How do we know that the online student is really grasping the subject matter, I mean really grasping it? We can assess and grade the assignments submitted in Blackboard, or monitor the quiz results. This gives us a sense of their understanding of the material, but how about that investment in the learning or that enthusiasm in participating in the class. At the end of each semester, I send out class evaluations to my online students. I’m curious about their online class experience and ask questions that focus more on their sense of connection to the class. I ask students to rate their answers from 1 (very poor) to 5 (Excellent).
A few examples are;
How would you rate your feeling of being connected to the class?
Did you feel safe in expressing your views on the discussion board?
Did you feel the subject material presented was relevant and interesting?
Rate your overall online class experience.
At the end of the survey, I ask students to make any comments they would like to make regarding their personal online experience. Comments have varied; a few comments seem common with students such as;
Discussions that are relevant to the student in their everyday lives are really appreciated by the students.
Keeping the discussions open-ended so students can keep discussions ongoing an allow students to not only explore the topic but learn other opinions and attitudes of others students.
Making students feel safe in the online environment. Maintaining an open honest environment.
So I have maintained a format for all my online classes. All discussion board post, as well as any written assignments, should relate more to the personal experiences and attitudes of the student. Discussions are not based on the textbook, but rather personal life experiences related to the questions that are up for discussion. This does require monitoring and setting the tone from the beginning of the class. This can be done by setting the example of how we respond and perhaps challenge our students in the way we ask additional questions. The quickest way to shut down a discussion is to make a student fell put down or feel attacked. Students need to feel safe in any online discussion.
All questions should be presented in such a way that each student should be able to relate to each question and how it may relate to their current lives or how they would see it relating to their future lives. What makes a question interesting is relevancy. If I can relate to it, then I have something to say about it. Personalizing the online experience in the discussion board seems to allow the students investment in the class and brings the students closer to each other. I tell students from the beginning of class that there is no right or wrong answer in these online discussions, but students always need to explain their thinking in justifying their opinions and comments.
So what have I learned about online discussions, especially in keeping the online class energized and engaged?
- Create a safe environment
- Make your topic relevant to the student
- Keep the questions open-ended to encourage a more open dialogue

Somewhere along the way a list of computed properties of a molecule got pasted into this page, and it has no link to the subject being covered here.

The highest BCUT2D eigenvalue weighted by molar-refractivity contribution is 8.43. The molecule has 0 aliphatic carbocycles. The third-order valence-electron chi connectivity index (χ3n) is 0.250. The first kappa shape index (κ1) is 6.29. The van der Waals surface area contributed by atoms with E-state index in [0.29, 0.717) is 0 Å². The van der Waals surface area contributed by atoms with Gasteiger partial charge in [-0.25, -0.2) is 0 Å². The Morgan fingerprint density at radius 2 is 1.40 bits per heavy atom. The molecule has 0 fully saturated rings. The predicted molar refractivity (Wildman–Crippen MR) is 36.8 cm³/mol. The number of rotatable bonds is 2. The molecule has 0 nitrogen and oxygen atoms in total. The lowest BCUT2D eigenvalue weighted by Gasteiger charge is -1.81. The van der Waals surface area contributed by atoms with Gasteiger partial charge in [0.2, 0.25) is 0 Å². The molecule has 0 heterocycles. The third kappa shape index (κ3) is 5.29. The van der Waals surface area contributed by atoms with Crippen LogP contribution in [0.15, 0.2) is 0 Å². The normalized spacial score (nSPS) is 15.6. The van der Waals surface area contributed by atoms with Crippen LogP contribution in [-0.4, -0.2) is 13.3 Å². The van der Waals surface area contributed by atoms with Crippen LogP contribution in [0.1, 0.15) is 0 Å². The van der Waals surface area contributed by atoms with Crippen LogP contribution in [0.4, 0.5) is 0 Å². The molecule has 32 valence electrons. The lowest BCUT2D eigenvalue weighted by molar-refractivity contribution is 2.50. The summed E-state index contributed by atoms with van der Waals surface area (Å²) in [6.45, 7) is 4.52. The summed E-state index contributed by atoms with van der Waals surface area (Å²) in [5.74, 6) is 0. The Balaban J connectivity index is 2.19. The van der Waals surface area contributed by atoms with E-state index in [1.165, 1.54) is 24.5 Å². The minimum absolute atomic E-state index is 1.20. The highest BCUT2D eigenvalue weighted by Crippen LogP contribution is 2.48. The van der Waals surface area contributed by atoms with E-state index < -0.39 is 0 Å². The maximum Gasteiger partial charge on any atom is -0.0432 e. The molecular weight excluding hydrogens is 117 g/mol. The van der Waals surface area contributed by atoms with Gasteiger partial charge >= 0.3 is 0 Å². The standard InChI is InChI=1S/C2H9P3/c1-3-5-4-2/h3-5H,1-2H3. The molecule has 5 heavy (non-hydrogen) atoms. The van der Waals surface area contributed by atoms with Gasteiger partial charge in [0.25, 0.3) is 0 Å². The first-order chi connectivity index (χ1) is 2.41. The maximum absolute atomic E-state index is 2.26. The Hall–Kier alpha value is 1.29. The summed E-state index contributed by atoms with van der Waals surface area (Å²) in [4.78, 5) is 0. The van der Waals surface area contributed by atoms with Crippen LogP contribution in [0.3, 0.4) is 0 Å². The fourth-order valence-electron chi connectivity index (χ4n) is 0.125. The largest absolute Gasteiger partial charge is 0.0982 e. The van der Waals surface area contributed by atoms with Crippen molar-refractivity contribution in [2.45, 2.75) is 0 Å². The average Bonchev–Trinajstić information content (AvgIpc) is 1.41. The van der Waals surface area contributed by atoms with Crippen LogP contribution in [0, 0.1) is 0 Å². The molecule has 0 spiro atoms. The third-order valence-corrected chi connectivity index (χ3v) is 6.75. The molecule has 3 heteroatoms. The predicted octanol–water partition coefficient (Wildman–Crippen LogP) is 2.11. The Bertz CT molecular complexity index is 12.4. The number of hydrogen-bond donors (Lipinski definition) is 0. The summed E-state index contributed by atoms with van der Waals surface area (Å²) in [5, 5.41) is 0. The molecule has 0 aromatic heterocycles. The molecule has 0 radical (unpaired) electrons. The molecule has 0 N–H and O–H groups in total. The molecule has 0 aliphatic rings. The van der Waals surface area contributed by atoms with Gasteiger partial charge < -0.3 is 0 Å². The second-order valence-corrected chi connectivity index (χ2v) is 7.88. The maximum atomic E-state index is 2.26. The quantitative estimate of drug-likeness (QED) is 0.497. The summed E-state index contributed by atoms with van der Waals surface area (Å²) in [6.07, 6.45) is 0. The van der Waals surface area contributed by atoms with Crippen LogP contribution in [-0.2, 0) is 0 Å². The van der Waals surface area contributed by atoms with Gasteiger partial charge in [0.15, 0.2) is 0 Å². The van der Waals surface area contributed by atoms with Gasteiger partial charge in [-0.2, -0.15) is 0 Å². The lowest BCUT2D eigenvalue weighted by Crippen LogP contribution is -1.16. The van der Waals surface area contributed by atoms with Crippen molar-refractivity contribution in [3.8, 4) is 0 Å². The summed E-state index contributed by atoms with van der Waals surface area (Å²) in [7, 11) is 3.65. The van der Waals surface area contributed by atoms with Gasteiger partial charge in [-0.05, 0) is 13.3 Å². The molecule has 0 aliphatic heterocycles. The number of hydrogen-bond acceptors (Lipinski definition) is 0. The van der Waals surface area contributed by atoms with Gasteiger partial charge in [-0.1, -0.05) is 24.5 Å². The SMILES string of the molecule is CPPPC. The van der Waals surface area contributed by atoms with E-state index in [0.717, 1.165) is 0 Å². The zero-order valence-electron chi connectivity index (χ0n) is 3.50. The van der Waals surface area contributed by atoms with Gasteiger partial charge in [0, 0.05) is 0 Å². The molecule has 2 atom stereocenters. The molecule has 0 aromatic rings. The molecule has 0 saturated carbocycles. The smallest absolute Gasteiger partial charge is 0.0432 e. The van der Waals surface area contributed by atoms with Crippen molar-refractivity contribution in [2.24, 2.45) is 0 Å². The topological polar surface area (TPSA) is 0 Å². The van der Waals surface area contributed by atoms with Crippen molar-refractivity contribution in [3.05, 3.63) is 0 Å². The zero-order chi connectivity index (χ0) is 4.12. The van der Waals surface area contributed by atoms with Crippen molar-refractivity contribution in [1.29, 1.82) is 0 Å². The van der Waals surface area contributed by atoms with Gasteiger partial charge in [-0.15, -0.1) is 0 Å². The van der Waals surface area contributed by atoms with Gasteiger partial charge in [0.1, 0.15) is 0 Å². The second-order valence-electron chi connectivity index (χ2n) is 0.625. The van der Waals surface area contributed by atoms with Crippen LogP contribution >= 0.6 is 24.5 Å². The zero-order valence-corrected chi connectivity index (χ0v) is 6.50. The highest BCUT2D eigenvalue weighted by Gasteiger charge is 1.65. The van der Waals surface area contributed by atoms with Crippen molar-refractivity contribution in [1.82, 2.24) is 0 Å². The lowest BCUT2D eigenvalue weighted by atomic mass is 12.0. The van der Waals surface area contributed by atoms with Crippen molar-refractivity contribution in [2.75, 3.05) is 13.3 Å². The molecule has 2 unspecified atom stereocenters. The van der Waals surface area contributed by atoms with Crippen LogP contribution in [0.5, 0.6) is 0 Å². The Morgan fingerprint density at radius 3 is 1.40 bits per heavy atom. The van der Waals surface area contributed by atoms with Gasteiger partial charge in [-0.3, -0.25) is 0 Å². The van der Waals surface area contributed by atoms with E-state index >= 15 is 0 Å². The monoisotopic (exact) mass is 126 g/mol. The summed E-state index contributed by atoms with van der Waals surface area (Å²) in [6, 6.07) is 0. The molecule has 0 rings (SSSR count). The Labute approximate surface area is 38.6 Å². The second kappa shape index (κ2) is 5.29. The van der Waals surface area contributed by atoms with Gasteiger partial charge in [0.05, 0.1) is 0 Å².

- Make expectations clear to students from the beginning
- Make your presence known to students by posting announcements, reminders, and providing feedback to comments and assignments.
The best way to learning what is working in your class and what’s not working is to ask your students for feedback. I sometimes ask students questions about the questions I present on the discussion board. Did they feel it helped in their understanding of the chapter that is being reviewed that week? Asking students for feedback could be the best possible way of better understanding the question we always ask ourselves; are my students understanding the information as well as having a positive online experience?
This is great feedback on how to keep making a part, or all, of a course better. Feedback from students say a lot. By listening to what they are asking (or telling), one can change a great deal within a particular area to make it work sufficiently.
I love that you give surveys to students asking what works and what could be better. In my eyes, this is what great teachers do.
Sal – I love that you listen – the first time I saw a student evaluation (mind you, 2 semesters after the class had been taught) it was an eye-opener. I like that you ask the students if they are safe, and that you make the content relevant and beyond just that class. I have a survey that give points (so they do it!). I also want to know – like you – what was relevant – what could have made them feel more included and communicated. Great post, Sal.
Sal- These are excellent ideas for reflecting on the on-line teaching and learning experience. I sometimes feel that the on-line format is more of an assessment of how well a student can read directions rather than grasping the material. Your ideas about the survey are great. I, too, ask students for a reflection about which learning outcomes they feel that they have made the most gain, most worthy assignment…etc….but I like the idea of adding a more intentional net to survey a safe zone for sharing and growing as a class community. Thanks!